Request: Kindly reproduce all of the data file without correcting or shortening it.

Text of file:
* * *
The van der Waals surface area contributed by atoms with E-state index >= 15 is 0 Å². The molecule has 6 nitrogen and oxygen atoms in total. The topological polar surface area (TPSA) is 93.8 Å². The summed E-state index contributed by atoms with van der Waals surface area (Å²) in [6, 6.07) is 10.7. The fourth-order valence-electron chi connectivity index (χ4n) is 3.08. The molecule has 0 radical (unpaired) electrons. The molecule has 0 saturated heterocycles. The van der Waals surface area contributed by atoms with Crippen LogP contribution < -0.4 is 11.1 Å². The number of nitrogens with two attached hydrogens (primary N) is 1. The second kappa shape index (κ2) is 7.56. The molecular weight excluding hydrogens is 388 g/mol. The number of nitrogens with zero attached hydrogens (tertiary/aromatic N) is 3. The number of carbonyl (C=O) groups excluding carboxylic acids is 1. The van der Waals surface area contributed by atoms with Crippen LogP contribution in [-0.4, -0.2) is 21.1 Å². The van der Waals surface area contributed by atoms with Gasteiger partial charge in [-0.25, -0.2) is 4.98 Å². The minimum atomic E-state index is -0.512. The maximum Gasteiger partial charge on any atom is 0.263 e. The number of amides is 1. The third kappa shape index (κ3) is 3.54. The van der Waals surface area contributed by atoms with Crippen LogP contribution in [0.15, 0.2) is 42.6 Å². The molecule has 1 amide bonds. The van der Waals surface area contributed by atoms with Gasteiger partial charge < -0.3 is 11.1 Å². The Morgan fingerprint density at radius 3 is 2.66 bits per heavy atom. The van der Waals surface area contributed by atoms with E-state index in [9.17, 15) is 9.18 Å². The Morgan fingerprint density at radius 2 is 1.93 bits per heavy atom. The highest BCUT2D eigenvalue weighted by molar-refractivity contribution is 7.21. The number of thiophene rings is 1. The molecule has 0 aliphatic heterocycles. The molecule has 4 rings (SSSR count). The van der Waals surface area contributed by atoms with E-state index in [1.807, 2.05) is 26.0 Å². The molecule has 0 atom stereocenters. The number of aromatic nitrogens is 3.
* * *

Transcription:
The van der Waals surface area contributed by atoms with E-state index >= 15 is 0 Å². The molecule has 6 nitrogen and oxygen atoms in total. The topological polar surface area (TPSA) is 93.8 Å². The summed E-state index contributed by atoms with van der Waals surface area (Å²) in [6, 6.07) is 10.7. The fourth-order valence-electron chi connectivity index (χ4n) is 3.08. The molecule has 0 radical (unpaired) electrons. The molecule has 0 saturated heterocycles. The van der Waals surface area contributed by atoms with Crippen LogP contribution < -0.4 is 11.1 Å². The number of nitrogens with two attached hydrogens (primary N) is 1. The second kappa shape index (κ2) is 7.56. The molecular weight excluding hydrogens is 388 g/mol. The number of nitrogens with zero attached hydrogens (tertiary/aromatic N) is 3. The number of carbonyl (C=O) groups excluding carboxylic acids is 1. The van der Waals surface area contributed by atoms with Crippen LogP contribution in [-0.4, -0.2) is 21.1 Å². The van der Waals surface area contributed by atoms with Gasteiger partial charge in [-0.25, -0.2) is 4.98 Å². The minimum atomic E-state index is -0.512. The maximum Gasteiger partial charge on any atom is 0.263 e. The number of amides is 1. The third kappa shape index (κ3) is 3.54. The van der Waals surface area contributed by atoms with Crippen LogP contribution in [0.15, 0.2) is 42.6 Å². The molecule has 1 amide bonds. The van der Waals surface area contributed by atoms with Gasteiger partial charge < -0.3 is 11.1 Å². The Morgan fingerprint density at radius 3 is 2.66 bits per heavy atom. The van der Waals surface area contributed by atoms with E-state index in [9.17, 15) is 9.18 Å². The Morgan fingerprint density at radius 2 is 1.93 bits per heavy atom. The highest BCUT2D eigenvalue weighted by molar-refractivity contribution is 7.21. The number of thiophene rings is 1. The molecule has 0 aliphatic heterocycles. The molecule has 4 rings (SSSR count). The van der Waals surface area contributed by atoms with E-state index in [1.807, 2.05) is 26.0 Å². The molecule has 0 atom stereocenters. The number of aromatic nitrogens is 3.